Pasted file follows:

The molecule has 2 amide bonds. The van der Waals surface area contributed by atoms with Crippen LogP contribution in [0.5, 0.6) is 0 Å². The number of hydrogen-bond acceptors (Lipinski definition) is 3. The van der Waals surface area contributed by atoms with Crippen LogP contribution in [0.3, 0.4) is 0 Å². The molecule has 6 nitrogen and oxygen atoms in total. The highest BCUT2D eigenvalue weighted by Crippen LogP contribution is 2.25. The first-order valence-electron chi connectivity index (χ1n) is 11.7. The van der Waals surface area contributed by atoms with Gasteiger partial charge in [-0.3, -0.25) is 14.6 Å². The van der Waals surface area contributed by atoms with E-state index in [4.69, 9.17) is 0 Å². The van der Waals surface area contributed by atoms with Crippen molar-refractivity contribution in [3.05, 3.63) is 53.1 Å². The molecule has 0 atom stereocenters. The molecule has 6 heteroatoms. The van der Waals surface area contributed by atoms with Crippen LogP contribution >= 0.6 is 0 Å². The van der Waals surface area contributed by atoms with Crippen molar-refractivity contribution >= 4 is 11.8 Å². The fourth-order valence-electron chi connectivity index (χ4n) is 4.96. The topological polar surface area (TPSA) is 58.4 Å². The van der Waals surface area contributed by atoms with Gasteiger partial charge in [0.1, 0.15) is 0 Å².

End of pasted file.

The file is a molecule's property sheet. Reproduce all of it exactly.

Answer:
The molecule has 2 amide bonds. The van der Waals surface area contributed by atoms with Crippen LogP contribution in [0.5, 0.6) is 0 Å². The number of hydrogen-bond acceptors (Lipinski definition) is 3. The van der Waals surface area contributed by atoms with Crippen LogP contribution in [0.3, 0.4) is 0 Å². The molecule has 6 nitrogen and oxygen atoms in total. The highest BCUT2D eigenvalue weighted by Crippen LogP contribution is 2.25. The first-order valence-electron chi connectivity index (χ1n) is 11.7. The van der Waals surface area contributed by atoms with Gasteiger partial charge in [-0.3, -0.25) is 14.6 Å². The van der Waals surface area contributed by atoms with E-state index in [4.69, 9.17) is 0 Å². The van der Waals surface area contributed by atoms with Crippen molar-refractivity contribution in [3.05, 3.63) is 53.1 Å². The molecule has 0 atom stereocenters. The molecule has 6 heteroatoms. The van der Waals surface area contributed by atoms with Crippen LogP contribution >= 0.6 is 0 Å². The van der Waals surface area contributed by atoms with Crippen molar-refractivity contribution >= 4 is 11.8 Å². The fourth-order valence-electron chi connectivity index (χ4n) is 4.96. The topological polar surface area (TPSA) is 58.4 Å². The van der Waals surface area contributed by atoms with Gasteiger partial charge in [0.1, 0.15) is 0 Å².